Last month, performances in Germany of the play Auschwitz on the Beach were canceled after much outrage over the work’s central conceit: that Europe is guilty of establishing “concentration camps” for the refugees streaming into its borders, mostly from war-torn or impoverished areas of the Middle East and Africa. Nonetheless, writes Giulio Meotti, such analogies persist:
[F]or the last three years, [European] governments, non-governmental organizations, bureaucrats, charities, and the media have embraced migrants in the millions, welcoming them with open arms. The Jews during World War II—most of whom were turned away, turned in, or betrayed by European governments—were not so fortunate. . . .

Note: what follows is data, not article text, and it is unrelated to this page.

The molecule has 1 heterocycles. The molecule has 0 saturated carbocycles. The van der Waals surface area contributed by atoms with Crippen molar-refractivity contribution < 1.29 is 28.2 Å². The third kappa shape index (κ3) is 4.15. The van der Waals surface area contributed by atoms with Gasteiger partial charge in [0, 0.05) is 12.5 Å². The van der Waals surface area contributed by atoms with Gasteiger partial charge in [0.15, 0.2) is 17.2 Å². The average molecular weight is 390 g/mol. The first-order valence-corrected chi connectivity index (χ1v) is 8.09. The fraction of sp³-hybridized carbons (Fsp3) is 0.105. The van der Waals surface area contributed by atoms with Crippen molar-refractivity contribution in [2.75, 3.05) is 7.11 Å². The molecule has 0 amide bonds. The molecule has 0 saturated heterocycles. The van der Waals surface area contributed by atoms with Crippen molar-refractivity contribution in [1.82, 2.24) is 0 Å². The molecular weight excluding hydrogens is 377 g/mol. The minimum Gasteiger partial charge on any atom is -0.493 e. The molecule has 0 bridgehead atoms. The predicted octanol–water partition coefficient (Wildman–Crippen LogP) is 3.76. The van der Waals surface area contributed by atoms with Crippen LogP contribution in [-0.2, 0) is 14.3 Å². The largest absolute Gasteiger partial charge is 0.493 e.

The current misrepresentation was first formulated by Sweden’s deputy prime minister, Asa Romson. “We are turning the Mediterranean into the new Auschwitz,” she said. Since then, this sham comparison has entered the European mainstream. . . . Even Pope Francis, who compared a center for migrants to “concentration camps,” adopted this nonsense. . . .
In Italy, currently at the center of the migrant crisis, the “Holocaust comparison” has even entered into the country’s jurisprudence. An Italian tribunal recently ordered the government to pay compensation of 30,000 euros to the municipality of Bari for “damage to the image of the town” caused by the presence of a migrant identification center. “Think about Auschwitz, a place that immediately recalls the concentration camp of the Holocaust and certainly not the Polish town in the vicinity,” the magistrate said. . . .
[Such] dramatic remarks seem to reflect a high degree of guilt by Europeans about not having offered more help to the Jews [during the Holocaust. But] the point is that . . . a debate about immigration—how to manage and control it—is being shut down. On one side, you find people who want to “stop the new Shoah” and, on the other side, “collaborators” who want to stop the large wave of unvetted migrants.